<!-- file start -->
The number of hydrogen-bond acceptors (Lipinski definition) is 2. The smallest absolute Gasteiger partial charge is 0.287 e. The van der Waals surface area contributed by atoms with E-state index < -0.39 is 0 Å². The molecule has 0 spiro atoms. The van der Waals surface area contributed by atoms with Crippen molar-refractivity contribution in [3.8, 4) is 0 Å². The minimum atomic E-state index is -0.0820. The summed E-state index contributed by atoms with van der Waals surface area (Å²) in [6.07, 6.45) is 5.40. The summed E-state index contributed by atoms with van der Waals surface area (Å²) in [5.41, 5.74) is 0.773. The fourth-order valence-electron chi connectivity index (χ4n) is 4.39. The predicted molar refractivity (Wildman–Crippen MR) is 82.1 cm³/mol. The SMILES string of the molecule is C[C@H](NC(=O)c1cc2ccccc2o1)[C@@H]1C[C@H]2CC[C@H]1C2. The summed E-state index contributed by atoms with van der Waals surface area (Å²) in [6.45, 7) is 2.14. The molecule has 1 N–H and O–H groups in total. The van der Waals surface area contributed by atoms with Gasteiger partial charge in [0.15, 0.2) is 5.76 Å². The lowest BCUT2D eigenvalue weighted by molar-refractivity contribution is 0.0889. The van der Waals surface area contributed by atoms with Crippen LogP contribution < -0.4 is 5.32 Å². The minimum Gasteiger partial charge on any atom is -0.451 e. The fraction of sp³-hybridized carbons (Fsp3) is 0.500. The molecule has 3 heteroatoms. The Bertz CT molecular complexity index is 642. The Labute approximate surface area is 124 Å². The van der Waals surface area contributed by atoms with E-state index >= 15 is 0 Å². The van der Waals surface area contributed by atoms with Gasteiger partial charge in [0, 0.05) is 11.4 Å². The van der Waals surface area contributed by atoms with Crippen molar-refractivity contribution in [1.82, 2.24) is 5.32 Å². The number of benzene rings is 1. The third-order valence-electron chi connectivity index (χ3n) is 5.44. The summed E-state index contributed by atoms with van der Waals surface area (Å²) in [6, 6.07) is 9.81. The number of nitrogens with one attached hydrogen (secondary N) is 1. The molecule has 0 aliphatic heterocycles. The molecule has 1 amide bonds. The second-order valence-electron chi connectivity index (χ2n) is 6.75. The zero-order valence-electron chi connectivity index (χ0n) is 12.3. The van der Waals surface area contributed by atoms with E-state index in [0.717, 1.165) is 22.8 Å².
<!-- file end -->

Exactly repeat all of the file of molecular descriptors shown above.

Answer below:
The number of hydrogen-bond acceptors (Lipinski definition) is 2. The smallest absolute Gasteiger partial charge is 0.287 e. The van der Waals surface area contributed by atoms with E-state index < -0.39 is 0 Å². The molecule has 0 spiro atoms. The van der Waals surface area contributed by atoms with Crippen molar-refractivity contribution in [3.8, 4) is 0 Å². The minimum atomic E-state index is -0.0820. The summed E-state index contributed by atoms with van der Waals surface area (Å²) in [6.07, 6.45) is 5.40. The summed E-state index contributed by atoms with van der Waals surface area (Å²) in [5.41, 5.74) is 0.773. The fourth-order valence-electron chi connectivity index (χ4n) is 4.39. The predicted molar refractivity (Wildman–Crippen MR) is 82.1 cm³/mol. The SMILES string of the molecule is C[C@H](NC(=O)c1cc2ccccc2o1)[C@@H]1C[C@H]2CC[C@H]1C2. The summed E-state index contributed by atoms with van der Waals surface area (Å²) in [6.45, 7) is 2.14. The molecule has 1 N–H and O–H groups in total. The van der Waals surface area contributed by atoms with Gasteiger partial charge in [0.15, 0.2) is 5.76 Å². The lowest BCUT2D eigenvalue weighted by molar-refractivity contribution is 0.0889. The van der Waals surface area contributed by atoms with Crippen LogP contribution < -0.4 is 5.32 Å². The minimum Gasteiger partial charge on any atom is -0.451 e. The fraction of sp³-hybridized carbons (Fsp3) is 0.500. The molecule has 3 heteroatoms. The Bertz CT molecular complexity index is 642. The Labute approximate surface area is 124 Å². The van der Waals surface area contributed by atoms with E-state index >= 15 is 0 Å². The van der Waals surface area contributed by atoms with Gasteiger partial charge in [0, 0.05) is 11.4 Å². The van der Waals surface area contributed by atoms with Crippen molar-refractivity contribution in [1.82, 2.24) is 5.32 Å². The number of benzene rings is 1. The third-order valence-electron chi connectivity index (χ3n) is 5.44. The summed E-state index contributed by atoms with van der Waals surface area (Å²) in [6, 6.07) is 9.81. The number of nitrogens with one attached hydrogen (secondary N) is 1. The molecule has 0 aliphatic heterocycles. The molecule has 1 amide bonds. The second-order valence-electron chi connectivity index (χ2n) is 6.75. The zero-order valence-electron chi connectivity index (χ0n) is 12.3. The van der Waals surface area contributed by atoms with E-state index in [0.717, 1.165) is 22.8 Å².